-- or perhaps backward. Rev. Wright's intellectual mentor, professor James Cone of Union Theological Seminary, retreats from the universality of Christianity. "Black theology," says Cone, "refuses to accept a God who is not identified totally with the goals of the black community. If God is not for us and against white people, then he is a murderer, and we had better kill him." And again: "Black theology will accept only the love of God which participates in the destruction of the white enemy." And again: "In the New Testament, Jesus is not for all, but for the oppressed, the poor and unwanted of society, and against oppressors."
This emphasis on the structural evil of white America has natural political consequences -- encouraging a belief that American politics is defined by its crimes, a tendency to accept anti-government conspiracy theories about AIDS and drugs, a disturbing openness to anti-American dictators such as Castro and Gaddafi. It explains Wright's description of the 9/11 attacks as a "wake-up call" to "white America."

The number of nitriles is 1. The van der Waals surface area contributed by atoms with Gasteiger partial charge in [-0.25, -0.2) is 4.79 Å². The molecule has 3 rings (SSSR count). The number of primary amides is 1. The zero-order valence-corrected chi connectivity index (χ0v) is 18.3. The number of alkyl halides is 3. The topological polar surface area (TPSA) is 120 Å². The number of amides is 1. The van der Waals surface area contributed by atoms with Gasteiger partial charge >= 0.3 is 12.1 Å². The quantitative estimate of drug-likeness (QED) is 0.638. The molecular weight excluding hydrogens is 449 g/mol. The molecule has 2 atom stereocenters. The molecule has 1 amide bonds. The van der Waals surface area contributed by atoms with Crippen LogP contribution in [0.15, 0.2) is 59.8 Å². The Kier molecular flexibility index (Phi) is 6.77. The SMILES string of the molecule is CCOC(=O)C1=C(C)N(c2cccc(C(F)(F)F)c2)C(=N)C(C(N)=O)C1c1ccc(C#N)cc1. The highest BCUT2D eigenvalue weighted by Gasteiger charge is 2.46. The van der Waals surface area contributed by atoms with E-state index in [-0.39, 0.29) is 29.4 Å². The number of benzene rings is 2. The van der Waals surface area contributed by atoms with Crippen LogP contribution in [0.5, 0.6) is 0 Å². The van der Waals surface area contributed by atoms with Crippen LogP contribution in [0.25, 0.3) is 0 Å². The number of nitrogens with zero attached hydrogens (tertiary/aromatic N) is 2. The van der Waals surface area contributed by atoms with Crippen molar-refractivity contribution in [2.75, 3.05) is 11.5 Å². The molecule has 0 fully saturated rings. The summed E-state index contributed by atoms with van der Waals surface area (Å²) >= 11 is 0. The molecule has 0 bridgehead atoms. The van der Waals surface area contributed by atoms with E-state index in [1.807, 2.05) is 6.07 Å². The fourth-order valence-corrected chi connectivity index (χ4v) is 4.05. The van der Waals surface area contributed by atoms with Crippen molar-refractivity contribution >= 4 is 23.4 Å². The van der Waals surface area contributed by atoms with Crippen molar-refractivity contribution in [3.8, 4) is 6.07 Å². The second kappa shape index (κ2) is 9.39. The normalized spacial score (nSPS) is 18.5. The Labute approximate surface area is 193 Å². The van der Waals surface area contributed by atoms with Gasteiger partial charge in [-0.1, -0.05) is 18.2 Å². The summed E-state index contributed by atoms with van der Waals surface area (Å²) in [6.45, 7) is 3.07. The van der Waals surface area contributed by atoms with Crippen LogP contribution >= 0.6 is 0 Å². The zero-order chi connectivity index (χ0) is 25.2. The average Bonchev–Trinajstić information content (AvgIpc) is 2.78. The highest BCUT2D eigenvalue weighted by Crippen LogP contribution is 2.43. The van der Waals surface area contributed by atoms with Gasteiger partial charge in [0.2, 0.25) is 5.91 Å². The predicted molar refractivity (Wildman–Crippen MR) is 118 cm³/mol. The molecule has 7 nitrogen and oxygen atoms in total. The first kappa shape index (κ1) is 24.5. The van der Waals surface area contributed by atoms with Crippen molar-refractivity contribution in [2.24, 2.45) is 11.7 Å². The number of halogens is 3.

But the deepest flaws in black liberation theology are theological, not political. Jesus did advocate a special concern for the rights and welfare of the poor and helpless. But he specifically rejected a faith defined by social and political struggle, much to the disappointment of his more zealous followers. The early church, in its wrenching decision to include Gentiles as equals, explicitly rejected a community defined by ethnicity. No Christian theology that asserts "Jesus is not for all" can be biblical.
Yet this kind of substantive disagreement ultimately shows more respect for black liberation theology than Obama initially did. Most people would rather be termed right or wrong than dismissed. And a smart, passionate pastor such as Wright naturally wants his views to influence his own congregation. He has every right to ask Obama, "Have you just now noticed my most basic beliefs? Have you really been asleep in the pew for 20 years?"
Under the pressure of Wright's clarity, Obama has now awakened from his theological slumbers. But a lesson remains: "Transcending" is often indistinguishable from "condescending."
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